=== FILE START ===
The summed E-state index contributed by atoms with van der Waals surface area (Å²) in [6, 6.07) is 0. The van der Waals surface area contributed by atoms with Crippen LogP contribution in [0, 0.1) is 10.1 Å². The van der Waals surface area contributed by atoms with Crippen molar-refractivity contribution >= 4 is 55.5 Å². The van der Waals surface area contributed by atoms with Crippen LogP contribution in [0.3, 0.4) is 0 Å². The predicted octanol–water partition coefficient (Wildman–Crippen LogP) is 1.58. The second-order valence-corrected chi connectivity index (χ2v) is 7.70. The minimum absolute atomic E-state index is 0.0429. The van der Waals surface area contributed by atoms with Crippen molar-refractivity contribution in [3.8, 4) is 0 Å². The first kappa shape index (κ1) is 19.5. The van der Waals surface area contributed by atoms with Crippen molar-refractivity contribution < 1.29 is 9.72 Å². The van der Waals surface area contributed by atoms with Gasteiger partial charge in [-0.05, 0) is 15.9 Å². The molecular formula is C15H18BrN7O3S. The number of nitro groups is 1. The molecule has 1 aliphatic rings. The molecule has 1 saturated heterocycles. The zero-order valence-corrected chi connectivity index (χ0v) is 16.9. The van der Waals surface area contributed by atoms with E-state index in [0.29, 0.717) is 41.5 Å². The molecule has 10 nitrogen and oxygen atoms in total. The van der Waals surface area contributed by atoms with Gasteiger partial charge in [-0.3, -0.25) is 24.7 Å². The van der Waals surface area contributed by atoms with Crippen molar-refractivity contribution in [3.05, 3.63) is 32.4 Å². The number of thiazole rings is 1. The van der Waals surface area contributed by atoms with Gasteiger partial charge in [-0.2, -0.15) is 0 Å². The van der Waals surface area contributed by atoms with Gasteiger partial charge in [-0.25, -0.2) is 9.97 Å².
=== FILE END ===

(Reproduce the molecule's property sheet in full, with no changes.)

The summed E-state index contributed by atoms with van der Waals surface area (Å²) in [6, 6.07) is 0. The van der Waals surface area contributed by atoms with Crippen LogP contribution in [0, 0.1) is 10.1 Å². The van der Waals surface area contributed by atoms with Crippen molar-refractivity contribution >= 4 is 55.5 Å². The van der Waals surface area contributed by atoms with Crippen LogP contribution in [0.3, 0.4) is 0 Å². The predicted octanol–water partition coefficient (Wildman–Crippen LogP) is 1.58. The second-order valence-corrected chi connectivity index (χ2v) is 7.70. The minimum absolute atomic E-state index is 0.0429. The van der Waals surface area contributed by atoms with Crippen molar-refractivity contribution in [3.8, 4) is 0 Å². The first kappa shape index (κ1) is 19.5. The van der Waals surface area contributed by atoms with Crippen molar-refractivity contribution < 1.29 is 9.72 Å². The van der Waals surface area contributed by atoms with Gasteiger partial charge in [-0.05, 0) is 15.9 Å². The molecular formula is C15H18BrN7O3S. The number of nitro groups is 1. The molecule has 1 aliphatic rings. The molecule has 1 saturated heterocycles. The zero-order valence-corrected chi connectivity index (χ0v) is 16.9. The van der Waals surface area contributed by atoms with E-state index in [0.29, 0.717) is 41.5 Å². The molecule has 10 nitrogen and oxygen atoms in total. The van der Waals surface area contributed by atoms with Gasteiger partial charge in [-0.3, -0.25) is 24.7 Å². The van der Waals surface area contributed by atoms with Crippen molar-refractivity contribution in [3.05, 3.63) is 32.4 Å². The number of thiazole rings is 1. The van der Waals surface area contributed by atoms with Gasteiger partial charge in [-0.2, -0.15) is 0 Å². The van der Waals surface area contributed by atoms with Gasteiger partial charge in [-0.25, -0.2) is 9.97 Å².